We would expect that Mr. Modi, while not being burdened with squabbling coalition partners, will be decisive. He can now discuss the issue with Ms. Mamata Bannerjee from a position of strength and, in effect, can sign the water treaty with or without her support. Meanwhile, China has been building storage dams and hydroelectric projects on its part of the Brahmaputra without consulting the lower riparian -- India and Bangladesh. This could be a major challenge for both the countries. In fact, a China-India-Bangladesh-Bhutan joint effort to develop the Brahmaputra basin is the right way forward.
Next in our priorities will be to increase trade and investment between the two countries. Indo-Bangladesh trade has increased from about $ 3 billion to over $ 5 billion in the last five years. More significantly, Bangladesh's export to India has increased to bring the trade imbalance from 1:10 down to 1:8.5 over the same period. There exists, of course, a huge untapped market for Bangladeshi products in India that our entrepreneurs can seek out. We shall also be looking forward to greater Indian investment in industrial and infrastructure development in Bangladesh. Our cooperation in the energy sector needs to extend with our stakes in hydroelectric projects being undertaken in Sikkim (Upper Teesta), Bhutan and Nepal. We need to revive Myanmar-Bangladesh-India gas pipeline project to address future power needs.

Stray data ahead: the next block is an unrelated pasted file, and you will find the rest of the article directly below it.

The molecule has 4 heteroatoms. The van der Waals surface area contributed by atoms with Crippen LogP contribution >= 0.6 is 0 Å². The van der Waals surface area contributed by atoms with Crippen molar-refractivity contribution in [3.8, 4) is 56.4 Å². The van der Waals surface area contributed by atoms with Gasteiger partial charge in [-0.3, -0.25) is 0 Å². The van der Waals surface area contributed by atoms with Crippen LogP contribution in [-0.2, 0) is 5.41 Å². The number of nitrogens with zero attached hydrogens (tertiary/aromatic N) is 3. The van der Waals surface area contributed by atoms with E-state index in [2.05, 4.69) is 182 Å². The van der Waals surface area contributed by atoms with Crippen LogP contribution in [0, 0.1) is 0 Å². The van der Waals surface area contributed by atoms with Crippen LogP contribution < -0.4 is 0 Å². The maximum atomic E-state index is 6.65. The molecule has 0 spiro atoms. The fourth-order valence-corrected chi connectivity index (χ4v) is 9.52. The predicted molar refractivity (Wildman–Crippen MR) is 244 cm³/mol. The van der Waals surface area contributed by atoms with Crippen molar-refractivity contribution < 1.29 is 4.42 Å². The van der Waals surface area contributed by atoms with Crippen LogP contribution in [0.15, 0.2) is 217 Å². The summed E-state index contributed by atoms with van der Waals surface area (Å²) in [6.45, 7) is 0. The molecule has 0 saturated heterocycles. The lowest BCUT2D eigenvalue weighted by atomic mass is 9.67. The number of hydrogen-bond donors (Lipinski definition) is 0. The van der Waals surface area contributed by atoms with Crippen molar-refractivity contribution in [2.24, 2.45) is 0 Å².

Increased trade and investment will need greater connectivity. The governments of India and China are keen to develop Kolkata-Kunming highway that will connect Bangladesh and Myanmar with the rest of South-East Asia. This would an economic boon for us. Similarly, once Akhaura-Agartala railway line is completed, Chittagong will have direct railway connection with the whole of India's north-east. The next project could be to reopen Kulaura-Latu rail communication to provide an alternative approach to Chittagong. On the inland waterways we could restore Kolkata-Dhaka steamer service, as existed in pre-1947 partition days. This could an attractive tourist choice as well as a viable commercial venture. On the civil aviation side, we need to start direct air communication from Dhaka and Chittagong to Guwahati, Shilchar and Agartala, with onward connection to the outside world.   
Now that both the governments have agreed not to give space to the insurgents and terrorist outfits on their respective soils, we could move to the next phase of keeping our border peaceful. Both governments must work closely to curb smuggling and human trafficking. Border killing is another issue that seriously strains Indo-Bangladesh relations; the victims are often ordinary people living in border areas. This needs to stop immediately, for which a political decision at the highest level is necessary. Both sides of Indo-Bangladesh border continue to remain poorer than rest of their countries. We need to increase investment in border areas to create more jobs. Issuance of Special Border Pass for people living within 10 km of the border will ensure their safety, as well as deter illegal crossing of the border.
The list is not exhaustive, but addressing these issues could be the beginning of a new era in Bangladesh-India relationship. The time to seize the initiative is now.

The writer is a retired Air Commodore.